While reading there is minimal chrome to deal with just you and the book. To flip forward, tap the right hand to center side of the screen or drag your finger from the right side of the screen to the left. To go back a page, touch the left hand side of the screen or drag your finger from the left to the right. Bringing up the menu to search, sync, change the typeface and size of the font and other options you tap the upper 1/4 of the screen. Overall this works extremely well and the touch screen feels easier to use than the former Kindle’s buttons especially because you don’t naturally rest your fingers on those buttons making accidental taps a much rarer occurrence.

I’ve read two short books on the Kindle and it’s great. The Kindle is easy enough to comfortably hold in one hand (for me my left using my right hand to hit the screen to flip pages), for long periods of time without feeling heavy or even more importantly unlike a real book having to adjust as you get further along in a book. The Kindle is a little bit smaller than a standard paperback book but not by much, this also makes the screen hold close to the same amount of text depending upon your settings.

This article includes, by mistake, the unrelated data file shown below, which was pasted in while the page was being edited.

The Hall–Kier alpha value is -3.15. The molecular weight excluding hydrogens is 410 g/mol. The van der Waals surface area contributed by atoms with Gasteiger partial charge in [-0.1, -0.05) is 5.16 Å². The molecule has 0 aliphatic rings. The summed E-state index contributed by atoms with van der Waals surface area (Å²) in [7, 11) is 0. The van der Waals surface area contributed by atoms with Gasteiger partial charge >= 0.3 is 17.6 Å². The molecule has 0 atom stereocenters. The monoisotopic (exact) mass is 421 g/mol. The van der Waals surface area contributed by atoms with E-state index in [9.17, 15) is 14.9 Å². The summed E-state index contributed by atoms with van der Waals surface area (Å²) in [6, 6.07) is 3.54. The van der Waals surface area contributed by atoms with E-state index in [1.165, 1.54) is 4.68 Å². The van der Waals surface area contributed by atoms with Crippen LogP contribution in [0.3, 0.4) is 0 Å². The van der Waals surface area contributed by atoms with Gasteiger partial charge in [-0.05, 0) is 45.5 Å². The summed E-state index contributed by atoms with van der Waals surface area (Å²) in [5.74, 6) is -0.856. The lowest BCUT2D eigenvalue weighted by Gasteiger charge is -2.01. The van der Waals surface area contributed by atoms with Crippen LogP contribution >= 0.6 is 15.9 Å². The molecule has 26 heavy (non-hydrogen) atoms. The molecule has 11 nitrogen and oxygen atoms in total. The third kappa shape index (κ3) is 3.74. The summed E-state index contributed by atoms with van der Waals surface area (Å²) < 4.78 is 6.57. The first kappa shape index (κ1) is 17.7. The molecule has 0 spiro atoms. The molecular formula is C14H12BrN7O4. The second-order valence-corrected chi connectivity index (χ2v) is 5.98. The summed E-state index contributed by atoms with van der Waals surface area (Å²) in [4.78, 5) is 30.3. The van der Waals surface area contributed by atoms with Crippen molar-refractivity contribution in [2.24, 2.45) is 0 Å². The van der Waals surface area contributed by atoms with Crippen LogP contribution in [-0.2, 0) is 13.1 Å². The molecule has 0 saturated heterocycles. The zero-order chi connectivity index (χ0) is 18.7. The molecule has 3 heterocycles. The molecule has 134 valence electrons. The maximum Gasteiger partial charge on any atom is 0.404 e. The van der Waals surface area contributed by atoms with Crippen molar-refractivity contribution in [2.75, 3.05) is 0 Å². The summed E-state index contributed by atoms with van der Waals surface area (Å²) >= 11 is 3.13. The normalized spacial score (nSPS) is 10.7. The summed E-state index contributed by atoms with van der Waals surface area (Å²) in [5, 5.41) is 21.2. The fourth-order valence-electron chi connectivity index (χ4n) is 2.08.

Summation

The Kindle Touch is a great purchase for anybody who has bought into ebooks and reads more than a few books a year. The few issues I’ve had with the Touch didn’t detract from the main use, just sitting down and reading on the device. To be fair there is a cheaper Kindle that does not have a touch screen that is also lighter that I did not review or have been able to play with. Some reviewers have recommended that one over the Touch for people who will not do a lot of typing on their Kindle. There is a $20 price difference between these two Kindles with Special Offers (on-screen advertising that is on the standard off screen and at the bottom of the home screen), or a $30 price difference between the two without Special Offers.